Why I Choose to Educate When People Mock My Dwarfism


The road forks and I stand staring. From the beginning, I’ve said “no boundaries.” But this, this is hard. Am I doing the right thing? My heart and mind are intertwined in a wild game of uncertainty. Just when I think I have made strides towards progress, someone or something pushes me to the ground. Once I’m down, they give me a good kick or two. Good thing I have learned to bounce back.

Not long ago, I put my fear of judgment aside and went to happy hour (at a whiskey bar) with someone I didn’t know. Call it what you will: a date. After moving to a new city, I needed to get out — to breathe, to communicate to have conversation that didn’t surround bone healing, x-rays and injections. “Normalcy.” Two people, transplants from the Northeast, different stories, enjoying an Old Fashioned and getting to know one another. I was proud of myself. The simple act of leaving my apartment has being challenging due to pain levels and getting a little too comfortable with discomfort.

While in the middle of our conversation, my attention was drawn to a gentleman staring at me as he walked down the sidewalk (we were sitting outside) and the look on his face was one I knew all too well. Despite his attempt to camouflage his motive by asking for a quarter, my heart began to race. I barely know this person sitting across from me. Dear God, why now?

Looking me straight in the eyes with a grin on his face, the stranger said, a little too loudly, “You’re a midget.”

Gee, sir. Thank you for the compliment. Please tell me something I don’t know.

My reply was something along the lines of, “I find that word offensive. I am a little person and my name is Kristen.”

“Kristen the midget.”

At that point, I told him, “No, thank you,” turned away and ignored him. Only to see the look of horror and awkwardness on my friend’s face.

“Midget, midget, midget.”

Apparently, repeating the word over and over made him feel better. And he continued to taunt me until my “new” friend forewent the ignoring tactic and told him to get lost. People were staring. One woman mouthed “I’m sorry” to me and then went back to her conversation.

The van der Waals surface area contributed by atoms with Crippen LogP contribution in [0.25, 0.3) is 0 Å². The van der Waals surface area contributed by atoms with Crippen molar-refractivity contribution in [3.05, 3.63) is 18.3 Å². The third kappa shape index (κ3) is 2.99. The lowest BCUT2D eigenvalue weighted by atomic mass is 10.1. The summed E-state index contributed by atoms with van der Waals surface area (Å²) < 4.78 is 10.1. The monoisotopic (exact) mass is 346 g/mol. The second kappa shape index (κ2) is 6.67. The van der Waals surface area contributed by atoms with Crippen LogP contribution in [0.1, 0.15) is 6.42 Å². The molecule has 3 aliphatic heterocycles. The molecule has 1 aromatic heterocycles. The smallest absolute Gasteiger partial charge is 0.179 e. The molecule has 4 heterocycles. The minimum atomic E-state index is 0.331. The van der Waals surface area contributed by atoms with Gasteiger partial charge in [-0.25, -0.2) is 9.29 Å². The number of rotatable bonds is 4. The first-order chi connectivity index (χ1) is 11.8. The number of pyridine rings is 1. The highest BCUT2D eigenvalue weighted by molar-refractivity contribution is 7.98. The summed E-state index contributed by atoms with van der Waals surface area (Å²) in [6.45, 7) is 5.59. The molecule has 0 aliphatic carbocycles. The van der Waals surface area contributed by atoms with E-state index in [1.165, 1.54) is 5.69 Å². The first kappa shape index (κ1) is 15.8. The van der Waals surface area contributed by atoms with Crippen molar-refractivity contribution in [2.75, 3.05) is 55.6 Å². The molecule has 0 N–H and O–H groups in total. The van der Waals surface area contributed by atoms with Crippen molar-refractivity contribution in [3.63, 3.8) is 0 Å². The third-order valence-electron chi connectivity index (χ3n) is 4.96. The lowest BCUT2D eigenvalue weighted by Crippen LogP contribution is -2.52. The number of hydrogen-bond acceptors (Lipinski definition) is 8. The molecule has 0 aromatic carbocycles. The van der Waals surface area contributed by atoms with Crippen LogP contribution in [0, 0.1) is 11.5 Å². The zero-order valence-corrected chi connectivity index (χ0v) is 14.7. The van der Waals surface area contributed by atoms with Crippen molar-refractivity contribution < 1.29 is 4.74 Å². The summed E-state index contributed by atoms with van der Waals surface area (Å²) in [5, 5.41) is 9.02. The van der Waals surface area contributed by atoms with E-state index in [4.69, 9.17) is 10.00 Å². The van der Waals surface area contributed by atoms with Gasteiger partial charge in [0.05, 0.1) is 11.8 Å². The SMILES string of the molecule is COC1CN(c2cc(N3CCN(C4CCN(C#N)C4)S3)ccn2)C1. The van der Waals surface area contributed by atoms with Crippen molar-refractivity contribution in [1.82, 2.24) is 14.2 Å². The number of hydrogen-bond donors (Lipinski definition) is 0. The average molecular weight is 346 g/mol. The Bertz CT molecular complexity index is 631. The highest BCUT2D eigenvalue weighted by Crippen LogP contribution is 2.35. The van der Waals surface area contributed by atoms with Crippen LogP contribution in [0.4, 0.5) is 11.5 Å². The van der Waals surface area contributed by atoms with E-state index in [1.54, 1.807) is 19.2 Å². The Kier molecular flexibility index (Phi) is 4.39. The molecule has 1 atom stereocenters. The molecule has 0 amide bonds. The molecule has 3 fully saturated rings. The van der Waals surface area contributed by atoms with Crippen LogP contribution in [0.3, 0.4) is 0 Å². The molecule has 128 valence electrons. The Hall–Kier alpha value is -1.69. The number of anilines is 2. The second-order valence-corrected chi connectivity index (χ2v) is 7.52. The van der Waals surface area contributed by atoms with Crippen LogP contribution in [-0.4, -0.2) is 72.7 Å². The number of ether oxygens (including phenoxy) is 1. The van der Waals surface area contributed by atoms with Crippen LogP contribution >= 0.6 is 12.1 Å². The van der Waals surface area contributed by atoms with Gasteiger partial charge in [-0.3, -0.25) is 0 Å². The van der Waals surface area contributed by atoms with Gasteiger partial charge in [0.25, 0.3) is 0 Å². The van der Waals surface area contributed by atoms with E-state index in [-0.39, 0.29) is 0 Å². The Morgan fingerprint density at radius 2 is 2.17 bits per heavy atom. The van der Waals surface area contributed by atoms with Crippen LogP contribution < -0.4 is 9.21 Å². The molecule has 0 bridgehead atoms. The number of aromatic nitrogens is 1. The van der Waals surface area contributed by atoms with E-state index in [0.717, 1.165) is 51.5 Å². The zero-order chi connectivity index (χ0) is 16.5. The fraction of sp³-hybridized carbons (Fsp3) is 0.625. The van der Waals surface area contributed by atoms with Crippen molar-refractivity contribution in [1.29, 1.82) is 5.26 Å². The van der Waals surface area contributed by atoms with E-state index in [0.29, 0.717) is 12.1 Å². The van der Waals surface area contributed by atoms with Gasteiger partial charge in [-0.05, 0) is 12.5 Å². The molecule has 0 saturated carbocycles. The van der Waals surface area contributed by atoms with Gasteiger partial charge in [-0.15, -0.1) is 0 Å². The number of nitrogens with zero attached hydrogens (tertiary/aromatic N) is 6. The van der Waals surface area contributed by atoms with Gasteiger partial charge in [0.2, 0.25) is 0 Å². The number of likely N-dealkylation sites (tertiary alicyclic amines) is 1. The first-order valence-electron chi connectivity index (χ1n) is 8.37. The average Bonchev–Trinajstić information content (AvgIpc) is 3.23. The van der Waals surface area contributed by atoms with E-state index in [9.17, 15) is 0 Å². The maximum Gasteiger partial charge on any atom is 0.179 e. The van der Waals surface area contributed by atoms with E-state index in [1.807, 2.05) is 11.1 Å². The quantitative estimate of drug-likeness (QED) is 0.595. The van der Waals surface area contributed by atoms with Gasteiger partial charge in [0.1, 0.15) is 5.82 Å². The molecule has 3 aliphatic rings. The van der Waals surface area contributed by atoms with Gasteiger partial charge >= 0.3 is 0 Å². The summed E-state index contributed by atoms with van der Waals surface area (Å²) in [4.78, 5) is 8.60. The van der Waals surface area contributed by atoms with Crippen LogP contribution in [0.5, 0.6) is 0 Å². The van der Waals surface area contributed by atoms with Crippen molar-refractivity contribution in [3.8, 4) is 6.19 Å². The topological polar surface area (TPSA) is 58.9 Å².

Embarrassed as all hell, I looked up at my friend and simply said, “Society can be very cruel.” He nodded and we quickly changed the subject.

As upset as I was that night, I was also proud of myself. For one thing, I didn’t appear visibly disturbed by the man’s ignorance. And I didn’t cry or dwell on the situation when I got home. That’s huge for me. Moments like that have been known to ruin my days.

The next morning, I walked across the street to watch the sunrise. Joined by a manatee, the events of the night before swirled in my mind.

I have had the conversation with so many people — what is the “right” thing to do in a situation like that? Many have told me it isn’t my job to educate ignorant people. Really? Then whose job is it?

For so long I struggled with a misconstrued image of myself due to misconceptions, negative ideas and judgments based on society’s ignorance. Because of how some little people are portrayed in the media, society assumes we are objects of ridicule.

Those who have told me to just ignore the laughter and harsh comments have no idea what it’s like. So in the moments I am targeted for others’ amusement — moments that make my heart ache — I am supposed to sit back and act like everything is hunky dory? Ignore the person laughing, jeering and pointing in my face? Just do nothing? Accept defeat knowing well that I have the power to do something?

To those who believe it is not my purpose to educate, I say, “You’re mistaken.” You are entitled to your own opinion, but please don’t tell me what to do. Until the day I die, I will stand behind my belief that denial doesn’t help the situation. I will never go quietly.

Erase boundaries. That is what I and so many others are here to do. We are messengers of perseverance, tolerance, compassion and love. We deserve to be respected, we deserve to be heard and we deserve to be loved. No one’s differences should ever warrant ridicule or discrimination of any kind.

Erasing these boundaries of adversity doesn’t happen by sitting back and watching. You have to be the facilitator, the doer, the educator. So this is my fight. My purpose. This mountain, the same one so many others face — I’m here to prove it can be moved. Because I believe that the greatest love comes from those who know no boundaries.

You have two choices: turn on your heels and walk the other way, or join me.

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Thinkstock photo by OGri.

 


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